The city's ocher stone pavement ended between the Temple gates. A broad courtyard of glossy blue lay beyond. Ladnor was enveloped by the Temple's ominous presence the instant he stepped inside. He stopped, wary and acutely aware of an unwanted connection to this place.
The city was now a world apart. Under his feet, a seamless expanse of dark blue covered the courtyard all the way to the inner walls. The Temple's insignia lay in the center, white wings stretching out to touch the walls on both sides.
The Temple stood directly ahead, emanating purity and power, like a fixed, vigilant entity. Blue steps led up to the shadows under a broad portico of fluted pillars. The entry door had no handles, but that was the simplest thing to understand about the Temple's many oddities.
Ladnor tilted back his head and looked at the vision that had haunted him since he first saw it as an impressionable child. Then, he was terrified; now, he was intrigued. His logical nature was one that demanded rational answers, but what he looked upon defied explanation. A thrill of the unknown rippled up his spine as he made a study of the statue that topped the Temple dome.
The figure on the dome was female, heavily robed and hooded so that the face was concealed. Her left hand was extended in welcome, the open-palm gesture of peace and blessing. A forked lance was propped at attention in her right hand, and at her shoulders were upraised wings, poised for flight.
The fanciful addition of wings didn't bother him. It was the effect of the statue's properties that mesmerized. No other metal in the land resembled the crystalline blue of this statue. The robed figure glittered in the sunlight, fierce and vibrant against the backdrop of a brassy sky. Shimmering and incandescent, the statue captivated him. He felt curiously drawn to the duality of its ominous, yet benevolent, posture.
He had expected the courtyard to be full of worshippers, but only a small crowd had gathered. Petitioners, seeking to be healed, waited on the blue steps. Novices had assembled under the portico while he was staring at the statue. Since High Priestess wasn't among them, Ladnor lost interest.
And he felt uncomfortable under the statue's observant presence. He'd had the same impression passing through the city that morning, as if many eyes were watching. Chastising himself for letting this imagination get out of control, he left the courtyard.
He jogged along the Temple's exterior wall until he saw the street ahead. Slowing his pace, he entered the affluent Hillside District. The wide streets in this district were terraced with shallow flights of steps, and at this time of day, crowded with the local elite.
People stared at his haste in the enervating heat, bemused by his impatience and curious as to his identity. He was unable to suppress his aggravation when their languor forced him to waste time weaving around and through groups of rudely rooted individuals. He felt they had no business cluttering up the passageway with their fragrance-saturated bodies. Their bows of acknowledgement at the sight of Sha's torque around his neck inflamed his surly mood.
The heavy necklace Ladnor wore was ancient, clasped in the center with charger jaws locked in eternal combat, symbolizing the wearer's ownership and obligation to his province. He ignored the covetous glances drawn to the sparkling green gems embedded in the metal's subtle luster.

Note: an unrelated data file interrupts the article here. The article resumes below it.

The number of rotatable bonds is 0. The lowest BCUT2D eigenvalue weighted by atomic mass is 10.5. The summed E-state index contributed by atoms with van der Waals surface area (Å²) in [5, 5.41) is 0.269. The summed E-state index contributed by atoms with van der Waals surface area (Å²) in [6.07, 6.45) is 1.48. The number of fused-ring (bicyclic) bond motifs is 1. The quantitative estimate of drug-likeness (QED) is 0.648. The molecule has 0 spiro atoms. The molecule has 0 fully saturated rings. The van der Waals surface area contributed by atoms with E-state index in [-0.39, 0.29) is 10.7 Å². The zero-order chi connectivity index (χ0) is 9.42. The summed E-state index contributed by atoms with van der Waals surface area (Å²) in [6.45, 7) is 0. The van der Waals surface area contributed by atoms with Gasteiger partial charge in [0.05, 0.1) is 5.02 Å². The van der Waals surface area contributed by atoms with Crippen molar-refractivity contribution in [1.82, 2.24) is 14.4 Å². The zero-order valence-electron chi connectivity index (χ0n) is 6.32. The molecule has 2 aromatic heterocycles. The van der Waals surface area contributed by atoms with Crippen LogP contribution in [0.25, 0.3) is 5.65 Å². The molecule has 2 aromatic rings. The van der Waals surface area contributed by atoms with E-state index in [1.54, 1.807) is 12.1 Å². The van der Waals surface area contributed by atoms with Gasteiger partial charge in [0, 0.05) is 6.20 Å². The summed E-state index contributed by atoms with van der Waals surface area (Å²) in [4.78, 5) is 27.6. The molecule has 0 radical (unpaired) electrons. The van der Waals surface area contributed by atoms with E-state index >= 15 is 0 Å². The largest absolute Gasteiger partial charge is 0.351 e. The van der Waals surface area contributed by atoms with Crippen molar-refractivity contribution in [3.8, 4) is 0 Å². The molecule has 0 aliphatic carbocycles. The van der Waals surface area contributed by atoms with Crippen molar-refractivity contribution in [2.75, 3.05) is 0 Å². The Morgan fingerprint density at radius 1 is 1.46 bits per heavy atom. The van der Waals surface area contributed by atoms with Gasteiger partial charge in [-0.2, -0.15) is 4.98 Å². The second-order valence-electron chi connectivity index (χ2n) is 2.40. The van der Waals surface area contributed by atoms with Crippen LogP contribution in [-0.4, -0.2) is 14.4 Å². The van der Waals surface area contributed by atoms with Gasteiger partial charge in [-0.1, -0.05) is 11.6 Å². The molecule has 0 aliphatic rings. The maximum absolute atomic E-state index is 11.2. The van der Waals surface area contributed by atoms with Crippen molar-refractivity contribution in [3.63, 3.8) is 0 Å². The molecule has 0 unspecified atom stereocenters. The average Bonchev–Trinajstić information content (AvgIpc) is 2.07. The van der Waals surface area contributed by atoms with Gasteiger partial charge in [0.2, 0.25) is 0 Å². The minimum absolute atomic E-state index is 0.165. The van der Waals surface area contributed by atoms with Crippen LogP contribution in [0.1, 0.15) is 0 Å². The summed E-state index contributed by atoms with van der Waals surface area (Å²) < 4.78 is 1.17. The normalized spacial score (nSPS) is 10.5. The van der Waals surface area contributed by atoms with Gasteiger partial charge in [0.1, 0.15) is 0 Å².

A commotion erupted farther down the street just as he reached the spiked fence in front of Protector House. Doors to houses slammed, and courtyard gates clanged shut. The suddenly deserted street was permeated with an unnatural silence and stillness.
Ladnor backed up the flight of steps, searching for an alcove in which to hide, but found none. He peered down the street that had so quickly emptied and saw the reason for the abrupt evacuation.
The bobbing, serpentine head of a charger appeared. Its large, luminous eyes warily surveyed the street, searching for an enemy. A Cavalry warrior was mounted on the charger's high, short back. Three of her comrades rode in single file behind her on their own nervous mounts.
He had no fear of these semi-domesticated beasts of war. He'd been blessed with the gift of empathy with chargers, and relatives of the charger--not nearly as magnificent as the approaching Cavalry mounts--ran wild in Sha's misty forests and remote hills. The violent and often volatile beats accepted orders from females with an empathic gift, which made Ladnor's ability all the more precious and amazing. He was modest about this remarkable talent in public, but in private, he gloated endlessly.
He studied the black charger in the lead, the largest he'd ever seen, a massive specimen with intelligent eyes and a viciously aggressive attitude. The sloping shoulder and short neck were heavy with muscle, the legs longer and finer than most of his kind.
Without the spiked battle armor, the approaching military mounts didn't appear as ferocious, but Ladnor, wise in the ways of the beasts, pressed his body flat against the side of a house. An irritated slash of their fanged jaws and filed teeth could lacerate to the bone, and if in earnest, could easily take off a head or limb. They were draped in frilly parade tack. Bright colored ribbons had been tied to the tufts of mane on the stout necks, belying the grim fact that they were living machines of destruction--sly in a fight, fearless in combat, and unfailingly devoted to their riders. Each pair of black, red-rimmed eyes turned back to glare, glistening with distrust. As they strode by, each mount displayed a snarl of possessive warning.
Ladnor stepped away from the wall and into the middle of the empty street, watching powerful tail-docked rumps retreat up the steps. If nothing else, it had been worth the trip to see the chargers on parade.